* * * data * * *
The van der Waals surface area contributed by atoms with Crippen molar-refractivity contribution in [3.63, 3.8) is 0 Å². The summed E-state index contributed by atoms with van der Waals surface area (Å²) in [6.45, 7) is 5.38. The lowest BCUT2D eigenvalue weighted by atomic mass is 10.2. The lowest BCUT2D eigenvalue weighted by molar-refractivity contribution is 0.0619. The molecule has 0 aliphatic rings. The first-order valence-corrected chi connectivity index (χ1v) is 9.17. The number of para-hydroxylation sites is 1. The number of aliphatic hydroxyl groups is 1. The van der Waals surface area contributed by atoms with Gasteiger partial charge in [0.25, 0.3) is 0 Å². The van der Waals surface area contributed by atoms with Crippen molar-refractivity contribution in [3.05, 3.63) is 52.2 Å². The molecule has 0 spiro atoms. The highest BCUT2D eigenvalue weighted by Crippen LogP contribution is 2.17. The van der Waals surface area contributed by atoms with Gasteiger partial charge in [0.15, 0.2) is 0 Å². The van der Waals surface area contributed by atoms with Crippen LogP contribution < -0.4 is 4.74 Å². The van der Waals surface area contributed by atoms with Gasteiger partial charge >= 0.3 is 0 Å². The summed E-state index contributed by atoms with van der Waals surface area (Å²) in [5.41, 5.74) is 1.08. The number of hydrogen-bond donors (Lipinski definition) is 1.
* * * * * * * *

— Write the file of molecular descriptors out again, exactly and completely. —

The van der Waals surface area contributed by atoms with Crippen molar-refractivity contribution in [3.63, 3.8) is 0 Å². The summed E-state index contributed by atoms with van der Waals surface area (Å²) in [6.45, 7) is 5.38. The lowest BCUT2D eigenvalue weighted by atomic mass is 10.2. The lowest BCUT2D eigenvalue weighted by molar-refractivity contribution is 0.0619. The molecule has 0 aliphatic rings. The first-order valence-corrected chi connectivity index (χ1v) is 9.17. The number of para-hydroxylation sites is 1. The number of aliphatic hydroxyl groups is 1. The van der Waals surface area contributed by atoms with Gasteiger partial charge in [0.25, 0.3) is 0 Å². The van der Waals surface area contributed by atoms with Crippen molar-refractivity contribution in [3.05, 3.63) is 52.2 Å². The molecule has 0 spiro atoms. The highest BCUT2D eigenvalue weighted by Crippen LogP contribution is 2.17. The van der Waals surface area contributed by atoms with Gasteiger partial charge in [0.15, 0.2) is 0 Å². The van der Waals surface area contributed by atoms with Crippen LogP contribution < -0.4 is 4.74 Å². The van der Waals surface area contributed by atoms with Gasteiger partial charge >= 0.3 is 0 Å². The summed E-state index contributed by atoms with van der Waals surface area (Å²) in [5.41, 5.74) is 1.08. The number of hydrogen-bond donors (Lipinski definition) is 1.